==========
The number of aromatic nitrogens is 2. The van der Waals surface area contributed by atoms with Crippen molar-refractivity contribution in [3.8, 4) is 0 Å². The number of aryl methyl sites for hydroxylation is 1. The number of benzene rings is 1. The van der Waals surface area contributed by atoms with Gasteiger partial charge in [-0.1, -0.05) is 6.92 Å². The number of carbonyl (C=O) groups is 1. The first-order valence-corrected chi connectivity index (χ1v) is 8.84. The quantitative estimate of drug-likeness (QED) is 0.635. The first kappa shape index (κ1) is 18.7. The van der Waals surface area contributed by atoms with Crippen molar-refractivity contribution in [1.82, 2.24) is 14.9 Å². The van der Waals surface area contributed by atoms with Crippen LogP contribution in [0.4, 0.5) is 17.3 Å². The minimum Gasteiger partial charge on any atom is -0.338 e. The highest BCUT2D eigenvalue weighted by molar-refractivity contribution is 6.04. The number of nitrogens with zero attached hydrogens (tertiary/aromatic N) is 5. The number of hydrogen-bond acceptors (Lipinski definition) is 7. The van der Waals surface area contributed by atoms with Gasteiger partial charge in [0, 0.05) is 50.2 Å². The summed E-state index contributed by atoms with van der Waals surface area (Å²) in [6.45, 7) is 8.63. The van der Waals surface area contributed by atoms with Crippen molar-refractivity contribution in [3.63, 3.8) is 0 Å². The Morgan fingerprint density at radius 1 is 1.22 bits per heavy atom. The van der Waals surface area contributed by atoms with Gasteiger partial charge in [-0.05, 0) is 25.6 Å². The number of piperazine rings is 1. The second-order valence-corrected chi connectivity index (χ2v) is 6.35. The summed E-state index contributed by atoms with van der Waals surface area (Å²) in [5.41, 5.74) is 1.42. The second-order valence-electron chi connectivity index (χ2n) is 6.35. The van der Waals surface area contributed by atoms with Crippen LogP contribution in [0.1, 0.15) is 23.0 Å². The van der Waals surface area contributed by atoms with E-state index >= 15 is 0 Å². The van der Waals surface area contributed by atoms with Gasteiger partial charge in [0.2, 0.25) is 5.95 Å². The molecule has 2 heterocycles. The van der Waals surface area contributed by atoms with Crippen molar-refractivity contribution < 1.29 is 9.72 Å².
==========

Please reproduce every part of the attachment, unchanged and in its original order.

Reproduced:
The number of aromatic nitrogens is 2. The van der Waals surface area contributed by atoms with Crippen molar-refractivity contribution in [3.8, 4) is 0 Å². The number of aryl methyl sites for hydroxylation is 1. The number of benzene rings is 1. The van der Waals surface area contributed by atoms with Gasteiger partial charge in [-0.1, -0.05) is 6.92 Å². The number of carbonyl (C=O) groups is 1. The first-order valence-corrected chi connectivity index (χ1v) is 8.84. The quantitative estimate of drug-likeness (QED) is 0.635. The first kappa shape index (κ1) is 18.7. The van der Waals surface area contributed by atoms with Crippen molar-refractivity contribution in [1.82, 2.24) is 14.9 Å². The van der Waals surface area contributed by atoms with Crippen LogP contribution in [0.4, 0.5) is 17.3 Å². The minimum Gasteiger partial charge on any atom is -0.338 e. The highest BCUT2D eigenvalue weighted by molar-refractivity contribution is 6.04. The number of nitrogens with zero attached hydrogens (tertiary/aromatic N) is 5. The number of hydrogen-bond acceptors (Lipinski definition) is 7. The van der Waals surface area contributed by atoms with Gasteiger partial charge in [0, 0.05) is 50.2 Å². The summed E-state index contributed by atoms with van der Waals surface area (Å²) in [6.45, 7) is 8.63. The van der Waals surface area contributed by atoms with Crippen molar-refractivity contribution in [3.63, 3.8) is 0 Å². The Morgan fingerprint density at radius 1 is 1.22 bits per heavy atom. The van der Waals surface area contributed by atoms with Gasteiger partial charge in [-0.05, 0) is 25.6 Å². The number of piperazine rings is 1. The second-order valence-corrected chi connectivity index (χ2v) is 6.35. The summed E-state index contributed by atoms with van der Waals surface area (Å²) in [5.41, 5.74) is 1.42. The second-order valence-electron chi connectivity index (χ2n) is 6.35. The van der Waals surface area contributed by atoms with Crippen LogP contribution in [0.1, 0.15) is 23.0 Å². The van der Waals surface area contributed by atoms with E-state index >= 15 is 0 Å². The van der Waals surface area contributed by atoms with Gasteiger partial charge in [0.2, 0.25) is 5.95 Å². The molecule has 2 heterocycles. The van der Waals surface area contributed by atoms with Crippen molar-refractivity contribution < 1.29 is 9.72 Å².